10. “Eggs are good. Eggs are bad. Salt is bad. Salt doesn’t matter.” When the time comes, as it inevitably will, that blueberries health benefits, or strawberries for arthritis, or some alternative “treatment” is funded to go through the expensive and restrictive processes and, (this will be very few) turns out to be backed by scientific evidence to be effective, again authority is lost. Unless one is decidedly dangerous, a neutral position might be best.

    I don’t defend or endorse homeopathy, but in my experience, “pick your battles” is always good advise.

      “only what one was taught in medical school is not “quackery”
      where did I say or imply that?
      this blog is about SCAM; that’s not a difficult message!
      but evidently too difficult for you.

  • Wow! What a tempest in a teapot. The harms due to CONventional MEdiciNe (CONMEN) is so much greater by several orders of magnitude. Ever hear of ViOXX or the opioid epidemic or fraudulent research by big pharma or … Its endless. Why waste our time with this drivel? Evidently Baseless Medicine (EBM) is the great fraud of our time. You could probably put the total number of people harmed by CAM over the last decade in a small auditorium. The numbers killed by CONMEN Each Year in the USA alone number in the hundreds of thousands by various estimates.

    • you are like a broken record playing the wrong tune.

    • Roger

      Failures in aircraft do not validate the use of magic carpets.

      And who is it who finds out the dodgy research, the Vioxx problems, the opioid crisis. AltMed types? No. Doctors. Medicine tries to rectify its problems in view of the evidence.

      Show me where AltMed does this.

      It doesn’t.

      • Lenny, State of Oklahoma is taking CONMED to court for perpetrating the opioid crisis.

        Wake up please.

        • WAKE UP, said the man who has been fast asleep, dreaming of homeopathy

          • Edzard, I would be fine with you writing whatever you like about about if only CONMED would warn patients that they kill and maim millions of patients around the world, day in and day out, year after year. Many people that seek alternative treatments do so because they prefer to take their chances with this route rather than die or be maimed by CONMED. Those who don’t know better, are those that go to the slaughter.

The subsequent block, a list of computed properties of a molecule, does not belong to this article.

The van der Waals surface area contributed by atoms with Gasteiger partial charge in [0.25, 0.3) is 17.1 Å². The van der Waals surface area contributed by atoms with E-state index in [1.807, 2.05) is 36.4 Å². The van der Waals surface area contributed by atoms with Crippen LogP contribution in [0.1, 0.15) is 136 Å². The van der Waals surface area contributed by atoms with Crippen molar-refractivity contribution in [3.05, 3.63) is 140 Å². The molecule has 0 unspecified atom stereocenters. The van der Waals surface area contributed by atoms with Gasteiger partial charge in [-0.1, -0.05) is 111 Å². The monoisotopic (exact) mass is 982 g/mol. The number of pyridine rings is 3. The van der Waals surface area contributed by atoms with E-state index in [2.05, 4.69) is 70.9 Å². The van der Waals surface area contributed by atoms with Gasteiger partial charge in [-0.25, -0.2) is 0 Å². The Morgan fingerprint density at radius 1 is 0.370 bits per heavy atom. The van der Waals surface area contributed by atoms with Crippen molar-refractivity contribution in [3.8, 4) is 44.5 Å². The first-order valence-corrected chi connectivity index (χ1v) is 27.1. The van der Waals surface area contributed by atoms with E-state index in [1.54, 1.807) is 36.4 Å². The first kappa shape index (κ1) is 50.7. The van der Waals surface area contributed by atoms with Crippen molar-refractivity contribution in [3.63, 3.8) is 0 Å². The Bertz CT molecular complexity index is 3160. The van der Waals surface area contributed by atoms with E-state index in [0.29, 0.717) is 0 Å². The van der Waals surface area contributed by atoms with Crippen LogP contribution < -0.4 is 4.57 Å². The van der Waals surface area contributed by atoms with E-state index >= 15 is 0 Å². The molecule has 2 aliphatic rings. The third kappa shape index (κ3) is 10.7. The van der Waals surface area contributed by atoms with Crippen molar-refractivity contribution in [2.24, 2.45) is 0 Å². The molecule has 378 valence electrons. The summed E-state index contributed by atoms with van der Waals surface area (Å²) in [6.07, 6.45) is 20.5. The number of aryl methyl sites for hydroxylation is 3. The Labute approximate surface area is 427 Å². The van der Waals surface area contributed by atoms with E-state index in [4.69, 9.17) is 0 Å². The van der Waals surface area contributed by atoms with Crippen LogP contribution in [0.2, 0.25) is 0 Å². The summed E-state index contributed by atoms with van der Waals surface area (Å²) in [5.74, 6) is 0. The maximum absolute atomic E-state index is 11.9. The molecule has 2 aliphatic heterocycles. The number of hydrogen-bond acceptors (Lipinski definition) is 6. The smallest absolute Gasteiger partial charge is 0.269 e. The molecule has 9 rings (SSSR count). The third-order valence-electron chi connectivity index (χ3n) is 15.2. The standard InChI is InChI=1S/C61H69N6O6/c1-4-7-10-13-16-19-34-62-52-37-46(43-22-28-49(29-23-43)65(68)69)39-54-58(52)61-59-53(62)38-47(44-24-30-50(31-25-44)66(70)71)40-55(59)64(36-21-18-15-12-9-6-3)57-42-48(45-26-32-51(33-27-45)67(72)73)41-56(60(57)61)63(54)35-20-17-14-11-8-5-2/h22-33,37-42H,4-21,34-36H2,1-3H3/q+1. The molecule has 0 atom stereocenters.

• I see!
            that must mean that soon there will be only SCAM enthusiasts left.
            I am pleased for you; you then can relax.

  • Oh, the number one reason in my opinion is that these guys will never give up and admit failure. It’s always the patient’s fault if it doesn’t work and always the remedy’s success if the disease abates.

    If someone is suffering people (not just providers) will always be after them to try this stuff.

    “Have you tried acupuncture?”
    “No, it’s scientifically implausible, potentially dangerous, and there’s no data supporting its use for XYZ.”
    “That’s your problem! Just take my advice!”
    “I guess you don’t want to get better. You have Munchausen’s syndrome.”

    It’s incredibly cruel.

  • This list is quite exhaustive. The only other risk that I see is “Harm by lobbying/pressuring government into approving bogus interventions and therapists”. But it could be encompassed within # 8 to 10.
    Thank you for this post!

  • BMJ took down their post but I saved it at Wayback Machine. It shows the proportion of experiemtnal medicine in relation to medicine as a whole. Patients are the guinea pigs.

  • A generation of young people are being led astray by the widespread acceptance and government promotion of BS. Instead of doing real science graduate students are going off on wild goose chases pursuing delusions and frauds. These minds are a terrible thing to waste.